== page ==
With the advent of more unique package systems and the development of biological products, the use of a syringe as a standalone package system has become much more widespread. While most syringes are constructed of glass (we will discuss plastic syringes in a future article), and the glass used is typically a type one borosilicate, the United States Pharmacopeia is clearly defined in referencing relevant qualification procedures under general chapter 660. The test procedures outline all the basic requirements that will enable the glass syringe to be used for a pharmaceutical grade product.

For many companies, the basic USP 660 qualification may not be enough. In many instances, the syringes are designed to hold a small volume ( 1 ml of drug product). Construction of such small components can lead to even slight syringe to syringe variation in areas like key dimensions that may have a negative effect on the administration of the product. As a result, and to prevent end user complaints, many companies using syringes on a routine basis are performing more extensive qualification testing. The development of a qualification test plan for a glass syringe should encompass three key areas: USP or EP qualification of the Glass Material, Dimensional Analysis of the Syringes on a lot to lot basis and functional testing to insure effective use for the end user.

The routine qualification under a prescribed test method like the USP or EP should be the basic first step. There is no value in performing dimensional or functional testing on a glass materials that does not meet the basic standards already established.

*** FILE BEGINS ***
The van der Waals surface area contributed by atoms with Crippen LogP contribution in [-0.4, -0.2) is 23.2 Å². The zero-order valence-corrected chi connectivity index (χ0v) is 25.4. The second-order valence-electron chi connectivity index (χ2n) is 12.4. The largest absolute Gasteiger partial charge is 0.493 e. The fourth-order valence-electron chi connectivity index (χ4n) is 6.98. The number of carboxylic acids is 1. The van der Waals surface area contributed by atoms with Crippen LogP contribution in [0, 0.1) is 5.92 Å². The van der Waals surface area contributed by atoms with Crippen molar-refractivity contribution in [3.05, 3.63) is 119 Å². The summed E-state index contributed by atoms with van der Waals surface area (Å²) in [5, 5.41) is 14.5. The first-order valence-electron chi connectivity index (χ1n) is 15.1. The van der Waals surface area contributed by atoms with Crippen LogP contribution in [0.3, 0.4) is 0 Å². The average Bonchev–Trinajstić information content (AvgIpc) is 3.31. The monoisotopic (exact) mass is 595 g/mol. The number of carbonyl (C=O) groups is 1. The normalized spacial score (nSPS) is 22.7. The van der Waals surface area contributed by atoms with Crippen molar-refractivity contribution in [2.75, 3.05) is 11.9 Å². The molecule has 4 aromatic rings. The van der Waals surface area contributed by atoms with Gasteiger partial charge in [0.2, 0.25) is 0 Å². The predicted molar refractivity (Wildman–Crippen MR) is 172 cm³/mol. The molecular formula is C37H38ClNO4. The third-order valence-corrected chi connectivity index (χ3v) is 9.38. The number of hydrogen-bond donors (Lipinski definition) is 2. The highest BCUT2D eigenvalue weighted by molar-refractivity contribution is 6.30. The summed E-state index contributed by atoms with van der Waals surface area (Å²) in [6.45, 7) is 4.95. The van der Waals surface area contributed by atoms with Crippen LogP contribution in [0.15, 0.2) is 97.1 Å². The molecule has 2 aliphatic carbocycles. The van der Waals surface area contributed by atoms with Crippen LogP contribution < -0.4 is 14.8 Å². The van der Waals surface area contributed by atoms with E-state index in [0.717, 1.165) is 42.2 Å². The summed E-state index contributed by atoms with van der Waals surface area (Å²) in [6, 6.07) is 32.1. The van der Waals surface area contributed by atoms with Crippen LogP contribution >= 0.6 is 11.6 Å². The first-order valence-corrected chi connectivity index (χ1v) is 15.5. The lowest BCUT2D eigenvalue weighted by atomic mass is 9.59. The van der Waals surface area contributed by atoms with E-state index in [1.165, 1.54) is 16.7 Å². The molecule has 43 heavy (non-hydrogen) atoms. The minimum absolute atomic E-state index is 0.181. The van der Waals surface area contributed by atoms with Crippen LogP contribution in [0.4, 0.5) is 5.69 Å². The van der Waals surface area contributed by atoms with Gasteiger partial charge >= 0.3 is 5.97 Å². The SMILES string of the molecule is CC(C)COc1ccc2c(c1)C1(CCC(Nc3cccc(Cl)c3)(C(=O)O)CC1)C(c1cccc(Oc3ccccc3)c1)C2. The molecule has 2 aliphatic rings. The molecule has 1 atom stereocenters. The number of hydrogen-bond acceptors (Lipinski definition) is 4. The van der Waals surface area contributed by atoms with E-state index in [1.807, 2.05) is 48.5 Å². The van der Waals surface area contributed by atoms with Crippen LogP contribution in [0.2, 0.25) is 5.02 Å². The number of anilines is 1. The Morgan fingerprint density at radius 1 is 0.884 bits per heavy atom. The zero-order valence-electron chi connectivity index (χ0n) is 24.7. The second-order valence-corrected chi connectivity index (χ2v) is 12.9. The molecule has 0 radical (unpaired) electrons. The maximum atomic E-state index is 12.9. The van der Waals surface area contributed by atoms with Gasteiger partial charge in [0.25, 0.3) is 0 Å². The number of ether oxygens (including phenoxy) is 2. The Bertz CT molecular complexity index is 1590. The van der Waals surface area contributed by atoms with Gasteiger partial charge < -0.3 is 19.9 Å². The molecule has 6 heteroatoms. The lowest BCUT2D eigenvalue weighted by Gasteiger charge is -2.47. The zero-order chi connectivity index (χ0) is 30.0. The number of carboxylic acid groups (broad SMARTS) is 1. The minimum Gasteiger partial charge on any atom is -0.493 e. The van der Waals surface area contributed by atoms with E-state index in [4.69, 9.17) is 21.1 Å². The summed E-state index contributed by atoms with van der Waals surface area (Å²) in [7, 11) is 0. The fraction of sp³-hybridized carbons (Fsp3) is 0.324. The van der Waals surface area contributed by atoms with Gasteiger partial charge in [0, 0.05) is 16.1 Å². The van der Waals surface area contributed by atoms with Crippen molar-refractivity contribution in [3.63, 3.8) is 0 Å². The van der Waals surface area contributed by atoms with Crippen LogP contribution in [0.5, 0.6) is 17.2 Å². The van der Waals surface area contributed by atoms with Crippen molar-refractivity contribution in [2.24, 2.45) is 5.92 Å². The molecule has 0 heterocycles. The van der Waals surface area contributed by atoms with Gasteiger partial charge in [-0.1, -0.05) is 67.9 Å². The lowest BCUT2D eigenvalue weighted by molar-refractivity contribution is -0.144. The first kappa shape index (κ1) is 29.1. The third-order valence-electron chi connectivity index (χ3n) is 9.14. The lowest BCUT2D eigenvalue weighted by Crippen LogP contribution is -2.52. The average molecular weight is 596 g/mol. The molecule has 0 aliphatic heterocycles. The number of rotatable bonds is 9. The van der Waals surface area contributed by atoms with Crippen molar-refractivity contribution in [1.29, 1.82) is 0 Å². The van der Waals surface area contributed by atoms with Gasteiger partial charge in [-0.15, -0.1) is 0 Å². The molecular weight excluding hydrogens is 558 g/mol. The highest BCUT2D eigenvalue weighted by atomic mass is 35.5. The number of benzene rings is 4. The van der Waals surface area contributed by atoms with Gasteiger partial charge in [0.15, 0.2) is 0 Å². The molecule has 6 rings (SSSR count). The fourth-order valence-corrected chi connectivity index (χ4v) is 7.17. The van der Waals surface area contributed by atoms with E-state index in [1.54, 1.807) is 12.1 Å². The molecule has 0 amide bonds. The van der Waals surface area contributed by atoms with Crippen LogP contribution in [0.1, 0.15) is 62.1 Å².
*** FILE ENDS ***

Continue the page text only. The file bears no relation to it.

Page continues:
The second step in the qualification plan should focus on dimensional analysis. Working from an engineering specification sheet (that should be required documentation with each lot of syringes), a set of key measurements points can be established and the acceptable tolerances will be documented on the drawing. The tools for analysis typically include an optical comparator, a video microscope and smaller measurement tools like calipers. It is critical to insure that any and all instruments used be calibrated to NIST traceable standards. The actual number of samples to be tested can vary from a handful to many hundreds per lot. Some quality people may require that a sample set based upon the military spec sheet for sampling be followed. In this case, the actual number of samples to be tested would be based on the overall size of the lot. For ease of use, it is suggested that a sample size of 50 units be tested as this will provide, in most cases, a good representative sample and provide enough data points to be of statistical significance.

The final step in the three part qualification process centers on functional testing. One key functional test that has grown in use over the past several years is syringe barrel strength. This test evaluates the overall glass strength by using an Instron instrument to break or crush the syringe barrel. The Instron instrument is generically known as a universal testing machine and is designed to evaluate the mechanical properties of products and components. Using the Instron technology items such as tension, compression, flexure, fatigue, impact, torsion and hardness can be effectively evaluated. With regard to syringe testing the tension and compression functions are best utilized and this provides great insight into the overall quality of the glass. In addition, there are a number of other tests that can be performed to insure the syringe, and the other components used in conjunction with it, work in an effective manner. Again, sing the push/pull technology of an Instron, items like needle pull off force, syringe plunger glide ability, and needle shield removal can be evaluated. These are all critical items that can affect the end user – and lead to complaints and malfunctions.

As your company moves to the use of glass syringes, take a moment to evaluate the qualification options available and work to outline a plan that helps you meet regulatory requirements while preventing end use functional failures (and complaints).